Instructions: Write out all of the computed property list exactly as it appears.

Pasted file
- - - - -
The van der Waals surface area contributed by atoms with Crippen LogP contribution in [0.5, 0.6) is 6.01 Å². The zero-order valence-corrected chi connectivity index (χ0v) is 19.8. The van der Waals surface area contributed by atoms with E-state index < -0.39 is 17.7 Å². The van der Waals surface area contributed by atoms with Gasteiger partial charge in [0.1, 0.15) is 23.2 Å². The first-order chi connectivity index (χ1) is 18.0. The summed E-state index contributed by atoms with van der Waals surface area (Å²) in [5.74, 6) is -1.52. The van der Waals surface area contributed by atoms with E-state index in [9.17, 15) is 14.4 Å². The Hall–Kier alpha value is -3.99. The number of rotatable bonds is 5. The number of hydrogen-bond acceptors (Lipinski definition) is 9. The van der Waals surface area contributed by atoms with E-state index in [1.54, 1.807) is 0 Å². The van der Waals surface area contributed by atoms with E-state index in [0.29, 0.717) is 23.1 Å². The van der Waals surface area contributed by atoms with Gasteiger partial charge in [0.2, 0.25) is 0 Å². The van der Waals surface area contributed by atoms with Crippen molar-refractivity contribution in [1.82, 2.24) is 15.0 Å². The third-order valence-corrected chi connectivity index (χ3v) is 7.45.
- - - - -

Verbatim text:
The van der Waals surface area contributed by atoms with Crippen LogP contribution in [0.5, 0.6) is 6.01 Å². The zero-order valence-corrected chi connectivity index (χ0v) is 19.8. The van der Waals surface area contributed by atoms with E-state index < -0.39 is 17.7 Å². The van der Waals surface area contributed by atoms with Gasteiger partial charge in [0.1, 0.15) is 23.2 Å². The first-order chi connectivity index (χ1) is 18.0. The summed E-state index contributed by atoms with van der Waals surface area (Å²) in [5.74, 6) is -1.52. The van der Waals surface area contributed by atoms with E-state index in [9.17, 15) is 14.4 Å². The Hall–Kier alpha value is -3.99. The number of rotatable bonds is 5. The number of hydrogen-bond acceptors (Lipinski definition) is 9. The van der Waals surface area contributed by atoms with E-state index in [1.54, 1.807) is 0 Å². The van der Waals surface area contributed by atoms with E-state index in [0.29, 0.717) is 23.1 Å². The van der Waals surface area contributed by atoms with Gasteiger partial charge in [0.2, 0.25) is 0 Å². The van der Waals surface area contributed by atoms with Crippen molar-refractivity contribution in [1.82, 2.24) is 15.0 Å². The third-order valence-corrected chi connectivity index (χ3v) is 7.45.